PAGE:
I've known for a long time that I've been taking the wrong approach to flat-Earthers. It's just so damned easy to slip into the habit of trying to teach, to correct the scientific and observational mistakes, to give good information to the innocent who might be looking in on this whole silly business. It's tempting, in other words, the defend the globe model and all the legitimate science that goes with it.
But it's futile. Flat-Earthers just call "fake" and "liar" and taunt "you don't really believe..." followed by some long-verified scientific or historical fact that they seem incapable of understanding.
But here's one thing that flat-Earthers can't do. They cannot provide any real evidence that the Earth is flat. They can nibble away at poorly-understood (especially by them) phenomenon that might superficially make it look like the Earth and the Universe are not exactly as science describes them. But this is not that same as providing any kind of proof of their bold claim: that the Earth is, in fact, flat.
There are, of course, many ways for them to do this, and I've mentioned but a few on this blog. And even absent their field experiments, they could come up with a working computer model that explains all observed phenomena. They have failed to do so, and that's what we, as defenders of not only prevailing scientific knowledge, but of the scientific method itself, need to call them to task for.
I admit this is hard and I don't expect any of us to go cold turkey, but we have to stop wasting our time trying to teach basic science to those who have refused to learn it. Instead, we have to insist on proof of the basic claim: that the Earth is flat.
We need to refuse to be sidetracked into discussions about the moon landings, CGI, refraction, secret societies, Antarctica, whether or not satellites exist, gravity, and perspective. It's not enough for them to come up with possible explanations for observations that might, if twisted far enough, work on a flat plane; the flat-Earthers have to come up with hypotheses that make predictions, and experiments which can confirm or falsify those hypotheses.
If they even want to use the word "theory," then they need to come up with an actual theory, something with explanatory power that matches everything we see, all at once, and can be tested against the real world.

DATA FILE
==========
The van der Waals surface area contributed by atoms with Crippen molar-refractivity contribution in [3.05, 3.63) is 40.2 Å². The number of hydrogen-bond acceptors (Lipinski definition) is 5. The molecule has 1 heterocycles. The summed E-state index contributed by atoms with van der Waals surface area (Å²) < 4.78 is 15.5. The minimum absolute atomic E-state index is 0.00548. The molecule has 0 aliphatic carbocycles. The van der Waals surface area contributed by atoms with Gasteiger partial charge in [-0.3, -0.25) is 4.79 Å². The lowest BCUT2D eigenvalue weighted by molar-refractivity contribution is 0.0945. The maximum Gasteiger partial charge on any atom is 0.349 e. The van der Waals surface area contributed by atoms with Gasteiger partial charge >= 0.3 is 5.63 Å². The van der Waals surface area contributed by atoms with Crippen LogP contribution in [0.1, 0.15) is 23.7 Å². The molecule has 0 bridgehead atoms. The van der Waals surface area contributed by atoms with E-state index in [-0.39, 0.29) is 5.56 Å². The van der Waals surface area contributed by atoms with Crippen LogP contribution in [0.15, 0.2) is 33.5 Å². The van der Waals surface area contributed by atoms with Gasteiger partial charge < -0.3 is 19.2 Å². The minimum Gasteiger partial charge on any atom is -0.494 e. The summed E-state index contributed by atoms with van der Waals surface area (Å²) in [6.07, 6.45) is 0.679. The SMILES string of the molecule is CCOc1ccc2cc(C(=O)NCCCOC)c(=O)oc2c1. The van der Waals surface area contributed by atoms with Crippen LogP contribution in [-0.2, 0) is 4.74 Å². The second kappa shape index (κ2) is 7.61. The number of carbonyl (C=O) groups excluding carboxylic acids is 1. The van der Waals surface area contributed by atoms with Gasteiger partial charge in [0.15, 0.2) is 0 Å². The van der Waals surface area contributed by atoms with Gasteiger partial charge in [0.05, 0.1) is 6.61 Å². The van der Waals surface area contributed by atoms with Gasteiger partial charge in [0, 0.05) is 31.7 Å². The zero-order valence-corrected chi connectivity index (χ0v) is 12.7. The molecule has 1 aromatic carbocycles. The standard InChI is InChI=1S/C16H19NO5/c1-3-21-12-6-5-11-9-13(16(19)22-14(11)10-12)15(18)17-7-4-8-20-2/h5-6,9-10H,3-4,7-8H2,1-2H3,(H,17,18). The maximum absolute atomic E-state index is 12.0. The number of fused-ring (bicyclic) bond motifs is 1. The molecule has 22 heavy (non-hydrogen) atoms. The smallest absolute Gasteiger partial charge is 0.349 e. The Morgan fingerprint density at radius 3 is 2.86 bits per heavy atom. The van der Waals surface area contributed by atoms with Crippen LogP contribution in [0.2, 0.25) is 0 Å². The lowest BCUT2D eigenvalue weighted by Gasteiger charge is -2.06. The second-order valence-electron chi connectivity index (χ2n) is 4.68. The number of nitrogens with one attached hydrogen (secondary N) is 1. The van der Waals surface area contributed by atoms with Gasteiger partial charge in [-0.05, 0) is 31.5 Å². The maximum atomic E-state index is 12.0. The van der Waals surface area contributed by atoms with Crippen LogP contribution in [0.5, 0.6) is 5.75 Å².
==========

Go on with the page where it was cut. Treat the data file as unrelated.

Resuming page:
We can't just let them say that the work of the last several hundred, and few thousand, years is all a lie. We can't let them rewrite the laws of physics, or the rules of perspective, in their bizarre quest to redefine not only the shape of the Earth, but the nature of scientific inquiry.
We can't let them get by with claiming that by using the "Zetetic" method they are somehow employing some superior approach to understanding the natural world.
The hardest part, of course, is knowing when to shut up, and when to just say "that's not what we were talking about," or "that has nothing to do with proving that the Earth is flat." It's so easy to get pulled in the direction of a discussion about some topic which, though it may have merit on its own, is just a distraction from the main task of showing the flat-Earthers for what they are: purveyors of nonsense.
The best of the pseudoscientists know this. They know that the use of tactics and taunts are effective ways of distracting from the complete lack of factual information they are selling. If you let yourself get dragged onto their sidetrack, you'll soon find yourself derailed completely, and while the flat-Earth will not have won, since it is simply not true, you will have lost points in the eyes of those who are on the fence.
I don't know about you, but it's those people I think about when I argue with flat-Earthers. Otherwise, I would just let them say whatever garbage they want and leave it alone. It's already a huge temptation.
But I'm not ready to let it go. Not just yet.